A recent poll by the University of Texas and the Texas Tribune hints at a significant rise in the state’s support for cannabis legalization.
The survey asked Texans whether or not they supported cannabis legalization, letting respondents choose between four options: “Never,” “For Medical Purposes Only,” “Small Amounts for Any Use,” or “Any Amount for Any Use.” Overall, 60 percent of Texans support legalizing the possession of either small amounts or any amount of cannabis, for any use.
Only 13 percent of respondents said cannabis should “never” be legal, while 28 percent believed cannabis possession should only be allowed for medical purposes.
The largest demographic in support of full legalization was the 30-44 age range at 69 percent. The least supportive age group was Texas’ older population but a significant number of aged Texans, 53 percent, still said they would support the right to possess “small amounts” or “any amount for any use.”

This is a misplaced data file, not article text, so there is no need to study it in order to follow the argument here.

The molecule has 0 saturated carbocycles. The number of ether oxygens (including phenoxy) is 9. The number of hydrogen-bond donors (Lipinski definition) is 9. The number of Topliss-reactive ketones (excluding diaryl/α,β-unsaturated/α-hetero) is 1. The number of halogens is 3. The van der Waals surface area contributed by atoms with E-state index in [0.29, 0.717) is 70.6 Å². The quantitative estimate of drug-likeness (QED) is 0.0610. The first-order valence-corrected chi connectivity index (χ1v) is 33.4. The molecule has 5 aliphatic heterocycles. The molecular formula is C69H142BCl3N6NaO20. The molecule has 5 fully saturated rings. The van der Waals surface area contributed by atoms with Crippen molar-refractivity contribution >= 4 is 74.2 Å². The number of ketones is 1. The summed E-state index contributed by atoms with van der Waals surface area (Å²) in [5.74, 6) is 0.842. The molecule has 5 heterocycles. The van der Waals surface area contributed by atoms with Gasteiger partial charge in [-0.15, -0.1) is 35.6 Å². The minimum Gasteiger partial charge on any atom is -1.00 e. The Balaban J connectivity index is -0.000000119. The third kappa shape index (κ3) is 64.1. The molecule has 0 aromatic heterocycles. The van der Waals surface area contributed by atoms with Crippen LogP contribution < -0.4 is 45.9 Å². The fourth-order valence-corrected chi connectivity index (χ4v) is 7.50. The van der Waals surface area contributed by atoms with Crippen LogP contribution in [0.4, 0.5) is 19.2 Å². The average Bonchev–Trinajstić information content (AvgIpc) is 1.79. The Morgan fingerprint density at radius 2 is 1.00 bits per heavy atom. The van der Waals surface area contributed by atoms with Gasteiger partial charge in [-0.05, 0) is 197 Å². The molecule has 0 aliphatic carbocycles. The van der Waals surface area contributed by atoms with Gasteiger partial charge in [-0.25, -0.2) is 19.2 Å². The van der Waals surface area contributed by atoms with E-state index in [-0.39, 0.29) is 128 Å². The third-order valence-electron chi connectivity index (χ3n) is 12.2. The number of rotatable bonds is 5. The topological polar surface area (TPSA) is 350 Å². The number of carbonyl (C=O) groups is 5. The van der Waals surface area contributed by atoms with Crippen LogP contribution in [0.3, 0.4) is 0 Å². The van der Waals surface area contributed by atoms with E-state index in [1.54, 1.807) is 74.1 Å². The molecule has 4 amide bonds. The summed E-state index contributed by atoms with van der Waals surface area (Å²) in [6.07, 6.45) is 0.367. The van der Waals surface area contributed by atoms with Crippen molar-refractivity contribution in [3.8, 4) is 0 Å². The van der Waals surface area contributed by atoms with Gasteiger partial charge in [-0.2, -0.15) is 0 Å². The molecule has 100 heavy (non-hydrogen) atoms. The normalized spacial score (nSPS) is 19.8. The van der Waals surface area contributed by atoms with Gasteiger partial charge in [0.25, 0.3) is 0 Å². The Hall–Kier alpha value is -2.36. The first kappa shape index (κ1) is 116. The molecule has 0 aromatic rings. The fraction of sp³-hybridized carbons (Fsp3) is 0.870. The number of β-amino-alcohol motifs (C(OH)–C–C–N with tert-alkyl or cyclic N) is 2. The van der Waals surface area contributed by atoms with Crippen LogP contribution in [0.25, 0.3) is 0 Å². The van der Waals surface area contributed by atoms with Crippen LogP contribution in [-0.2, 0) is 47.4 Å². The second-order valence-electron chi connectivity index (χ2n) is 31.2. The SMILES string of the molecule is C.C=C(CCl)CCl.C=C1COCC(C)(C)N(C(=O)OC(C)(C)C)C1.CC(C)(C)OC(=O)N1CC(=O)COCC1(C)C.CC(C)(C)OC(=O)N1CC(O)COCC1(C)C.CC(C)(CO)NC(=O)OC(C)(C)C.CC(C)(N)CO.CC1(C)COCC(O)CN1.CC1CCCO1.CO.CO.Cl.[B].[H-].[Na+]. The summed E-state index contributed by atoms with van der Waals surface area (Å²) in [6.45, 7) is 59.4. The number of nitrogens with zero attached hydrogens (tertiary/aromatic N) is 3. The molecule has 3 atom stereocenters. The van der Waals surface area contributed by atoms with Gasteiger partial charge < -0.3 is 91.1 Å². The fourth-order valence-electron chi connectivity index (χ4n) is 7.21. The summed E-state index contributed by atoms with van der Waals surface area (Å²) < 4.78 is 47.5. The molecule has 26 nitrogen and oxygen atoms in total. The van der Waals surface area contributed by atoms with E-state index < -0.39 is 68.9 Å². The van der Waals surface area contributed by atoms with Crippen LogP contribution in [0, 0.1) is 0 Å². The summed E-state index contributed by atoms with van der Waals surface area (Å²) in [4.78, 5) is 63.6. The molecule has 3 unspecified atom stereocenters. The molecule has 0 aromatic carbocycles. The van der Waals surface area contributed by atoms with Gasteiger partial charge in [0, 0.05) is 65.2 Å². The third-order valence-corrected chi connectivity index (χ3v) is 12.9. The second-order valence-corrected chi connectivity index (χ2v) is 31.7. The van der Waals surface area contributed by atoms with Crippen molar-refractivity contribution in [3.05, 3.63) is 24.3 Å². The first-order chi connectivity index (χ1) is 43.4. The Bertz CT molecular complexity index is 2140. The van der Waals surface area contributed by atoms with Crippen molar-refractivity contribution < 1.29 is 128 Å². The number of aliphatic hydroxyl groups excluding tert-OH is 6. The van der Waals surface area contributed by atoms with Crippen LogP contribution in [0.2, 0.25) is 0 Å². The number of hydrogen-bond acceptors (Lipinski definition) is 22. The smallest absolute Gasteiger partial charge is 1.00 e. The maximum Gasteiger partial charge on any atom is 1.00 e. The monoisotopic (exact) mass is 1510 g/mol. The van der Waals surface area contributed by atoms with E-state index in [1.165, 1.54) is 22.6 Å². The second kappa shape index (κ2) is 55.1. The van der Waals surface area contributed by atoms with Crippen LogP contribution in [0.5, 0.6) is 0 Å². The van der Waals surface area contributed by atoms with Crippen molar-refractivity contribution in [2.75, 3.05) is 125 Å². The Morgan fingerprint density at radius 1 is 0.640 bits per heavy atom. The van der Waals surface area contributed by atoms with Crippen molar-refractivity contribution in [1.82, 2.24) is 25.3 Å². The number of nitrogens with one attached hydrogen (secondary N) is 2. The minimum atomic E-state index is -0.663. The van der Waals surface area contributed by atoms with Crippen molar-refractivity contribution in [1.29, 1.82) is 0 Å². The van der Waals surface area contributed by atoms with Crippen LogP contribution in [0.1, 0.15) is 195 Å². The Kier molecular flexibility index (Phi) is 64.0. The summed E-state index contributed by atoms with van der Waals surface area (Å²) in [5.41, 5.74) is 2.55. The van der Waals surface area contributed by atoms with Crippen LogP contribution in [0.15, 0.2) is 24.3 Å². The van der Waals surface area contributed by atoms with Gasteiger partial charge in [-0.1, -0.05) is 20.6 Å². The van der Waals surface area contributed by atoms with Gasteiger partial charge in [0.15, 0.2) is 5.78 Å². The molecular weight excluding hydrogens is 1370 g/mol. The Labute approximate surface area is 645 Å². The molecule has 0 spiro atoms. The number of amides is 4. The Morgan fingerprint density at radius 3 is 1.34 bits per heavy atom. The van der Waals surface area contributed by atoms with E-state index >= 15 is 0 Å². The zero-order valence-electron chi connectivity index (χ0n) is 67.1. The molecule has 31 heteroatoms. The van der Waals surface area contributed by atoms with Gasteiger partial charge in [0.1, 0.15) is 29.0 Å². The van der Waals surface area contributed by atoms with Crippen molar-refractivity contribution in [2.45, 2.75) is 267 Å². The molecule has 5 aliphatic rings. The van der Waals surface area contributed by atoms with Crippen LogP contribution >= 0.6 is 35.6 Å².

This is a big jump from a decade ago, according to the Tribune, as a May 2010 poll revealed that 54 percent of Texans opposed legalizing cannabis, with 27 percent preferring medical-only cannabis. The same poll found just 42 percent of Texans supported legalizing cannabis.
In an interview with Marijuana Moment, Heather Fazio — the director of Texans for Responsible Marijuana Policy — said, “Current marijuana laws are harsh, unreasonable, and unpopular. Thankfully, both Democratic and Republican lawmakers have put forward bills to change the way Texas handles marijuana.”
Texas has seen ups and downs in its cannabis policy. Cities like Fort Worth, Dallas, and Austin are not enforcing low-level cannabis crimes, but cannabis remains highly illegal in the Lone Star State. Additionally, while Texas has a limited medical cannabis system and an industrial hemp industry, local politicians have offered little support to the programs and in many cases have attempted to hamper progress.
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